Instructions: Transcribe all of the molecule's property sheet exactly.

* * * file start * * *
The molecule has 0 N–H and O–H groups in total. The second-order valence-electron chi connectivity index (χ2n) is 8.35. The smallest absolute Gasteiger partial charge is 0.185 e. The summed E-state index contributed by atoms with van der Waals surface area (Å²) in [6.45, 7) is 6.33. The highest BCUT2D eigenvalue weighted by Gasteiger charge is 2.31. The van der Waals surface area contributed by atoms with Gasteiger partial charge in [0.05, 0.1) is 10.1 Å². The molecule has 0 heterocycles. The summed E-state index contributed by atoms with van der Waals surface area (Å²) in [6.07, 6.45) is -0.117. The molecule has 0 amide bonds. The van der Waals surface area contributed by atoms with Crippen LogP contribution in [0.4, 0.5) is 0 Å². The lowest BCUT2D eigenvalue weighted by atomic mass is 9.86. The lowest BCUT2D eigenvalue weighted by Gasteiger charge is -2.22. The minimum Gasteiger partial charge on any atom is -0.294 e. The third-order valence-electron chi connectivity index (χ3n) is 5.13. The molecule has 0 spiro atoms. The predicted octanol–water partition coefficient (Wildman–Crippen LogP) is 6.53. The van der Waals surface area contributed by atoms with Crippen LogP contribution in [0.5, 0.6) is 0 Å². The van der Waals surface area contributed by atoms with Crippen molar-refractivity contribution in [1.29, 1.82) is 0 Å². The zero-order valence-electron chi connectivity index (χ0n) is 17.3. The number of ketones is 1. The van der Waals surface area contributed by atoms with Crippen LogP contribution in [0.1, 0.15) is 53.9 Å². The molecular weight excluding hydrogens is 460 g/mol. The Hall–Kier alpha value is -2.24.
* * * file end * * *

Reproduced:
The molecule has 0 N–H and O–H groups in total. The second-order valence-electron chi connectivity index (χ2n) is 8.35. The smallest absolute Gasteiger partial charge is 0.185 e. The summed E-state index contributed by atoms with van der Waals surface area (Å²) in [6.45, 7) is 6.33. The highest BCUT2D eigenvalue weighted by Gasteiger charge is 2.31. The van der Waals surface area contributed by atoms with Gasteiger partial charge in [0.05, 0.1) is 10.1 Å². The molecule has 0 heterocycles. The summed E-state index contributed by atoms with van der Waals surface area (Å²) in [6.07, 6.45) is -0.117. The molecule has 0 amide bonds. The van der Waals surface area contributed by atoms with Crippen LogP contribution in [0.4, 0.5) is 0 Å². The lowest BCUT2D eigenvalue weighted by atomic mass is 9.86. The lowest BCUT2D eigenvalue weighted by Gasteiger charge is -2.22. The minimum Gasteiger partial charge on any atom is -0.294 e. The third-order valence-electron chi connectivity index (χ3n) is 5.13. The molecule has 0 spiro atoms. The predicted octanol–water partition coefficient (Wildman–Crippen LogP) is 6.53. The van der Waals surface area contributed by atoms with Crippen LogP contribution in [0.5, 0.6) is 0 Å². The van der Waals surface area contributed by atoms with Crippen molar-refractivity contribution in [1.29, 1.82) is 0 Å². The zero-order valence-electron chi connectivity index (χ0n) is 17.3. The number of ketones is 1. The van der Waals surface area contributed by atoms with Crippen LogP contribution in [0.1, 0.15) is 53.9 Å². The molecular weight excluding hydrogens is 460 g/mol. The Hall–Kier alpha value is -2.24.